Autism, schizophrenia and bipolar disorder may share common underlying factors

July 2, 2012

New research led by a medical geneticist at the University of North Carolina School of Medicine points to an increased risk of autism spectrum disorders (ASDs) among individuals whose parents or siblings have been diagnosed with schizophrenia or bipolar disorder.

The findings were based on a case-control study using population registers in Sweden and Israel, and the degree to which these three disorders share a basis in causation "has important implications for clinicians, researchers and those affected by the disorders," according to a report of the research published online July 2, 2012 in the .

"The results were very consistent in large samples from several different countries and lead us to believe that autism and schizophrenia are more similar than we had thought," said Patrick F. Sullivan, MD, FRANZCP, professor in the department of genetics and director of psychiatric genomics at UNC.

Sullivan and colleagues found that the presence of schizophrenia in parents was associated with an almost three times increased risk for in groups from both Stockholm and all of Sweden.

Schizophrenia in a sibling also was associated with roughly two and a half times the risk for autism in the Swedish national group and a 12 times greater risk in a sample of Israeli military conscripts. The authors speculate that the latter finding from Israel resulted from individuals with earlier onset schizophrenia, "which has a higher sibling recurrence."

Bipolar disorder showed a similar pattern of association but of a lesser magnitude, study results indicate.

Our findings suggest that ASD, schizophrenia and share etiologic risk factors," the authors state. "We suggest that future research could usefully attempt to discern common to these disorders."

Explore further: Study compares traits of autism, schizophrenia

More information: Arch Gen Psychiatry. Published online July 2, 2012. doi:10.1001/archgenpsychiatry.2012.730

Related Stories

Study compares traits of autism, schizophrenia

February 27, 2012
(Medical Xpress) -- A UT Dallas professor is studying the differences between the social impairments found in autism and schizophrenia to help develop better treatments for people with both disorders.

Recommended for you

Probing how Americans think about mental life

October 20, 2017
When Stanford researchers asked people to think about the sensations and emotions of inanimate or non-human entities, they got a glimpse into how those people think about mental life.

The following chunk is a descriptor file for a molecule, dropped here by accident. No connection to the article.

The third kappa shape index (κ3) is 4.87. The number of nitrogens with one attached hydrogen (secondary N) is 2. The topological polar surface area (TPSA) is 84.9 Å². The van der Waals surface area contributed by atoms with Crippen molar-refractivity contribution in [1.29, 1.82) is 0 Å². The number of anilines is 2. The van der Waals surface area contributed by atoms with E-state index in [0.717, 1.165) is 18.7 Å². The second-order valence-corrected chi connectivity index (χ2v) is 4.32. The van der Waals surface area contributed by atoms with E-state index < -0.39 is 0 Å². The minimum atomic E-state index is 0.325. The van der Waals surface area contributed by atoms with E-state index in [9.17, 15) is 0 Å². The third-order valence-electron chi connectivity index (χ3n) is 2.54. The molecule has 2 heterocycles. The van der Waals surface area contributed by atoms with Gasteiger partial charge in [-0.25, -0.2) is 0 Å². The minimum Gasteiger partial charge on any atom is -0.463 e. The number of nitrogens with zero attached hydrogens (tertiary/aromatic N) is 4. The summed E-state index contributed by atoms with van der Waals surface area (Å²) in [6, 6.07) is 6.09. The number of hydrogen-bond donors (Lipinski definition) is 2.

Itsy bitsy spider: Fear of spiders and snakes is deeply embedded in us

October 19, 2017
Snakes and spiders evoke fear and disgust in many people, even in developed countries where hardly anybody comes into contact with them. Until now, there has been debate about whether this aversion is innate or learnt. Scientists ...

Inflamed support cells appear to contribute to some kinds of autism

October 18, 2017
Modeling the interplay between neurons and astrocytes derived from children with Autism Spectrum Disorder (ASD), researchers at University of California San Diego School of Medicine, with colleagues in Brazil, say innate ...

Study suggests psychedelic drugs could reduce criminal behavior

October 18, 2017
Classic psychedelics such as psilocybin (often called magic mushrooms), LSD and mescaline (found in peyote) are associated with a decreased likelihood of antisocial criminal behavior, according to new research from investigators ...

Taking probiotics may reduce postnatal depression

October 18, 2017
Researchers from the University of Auckland and Otago have found evidence that a probiotic given in pregnancy can help prevent or treat symptoms of postnatal depression and anxiety.

Schizophrenia disrupts the brain's entire communication system, researchers say

October 17, 2017
Some 40 years since CT scans first revealed abnormalities in the brains of schizophrenia patients, international scientists say the disorder is a systemic disruption to the brain's entire communication system.

1 comment

Adjust slider to filter visible comments by rank

Display comments: newest first

Alexander Riccio
not rated yet Jul 02, 2012
FRED PREVIC!

Please sign in to add a comment. Registration is free, and takes less than a minute. Read more

Click here to reset your password.
Sign in to get notified via email when new comments are made.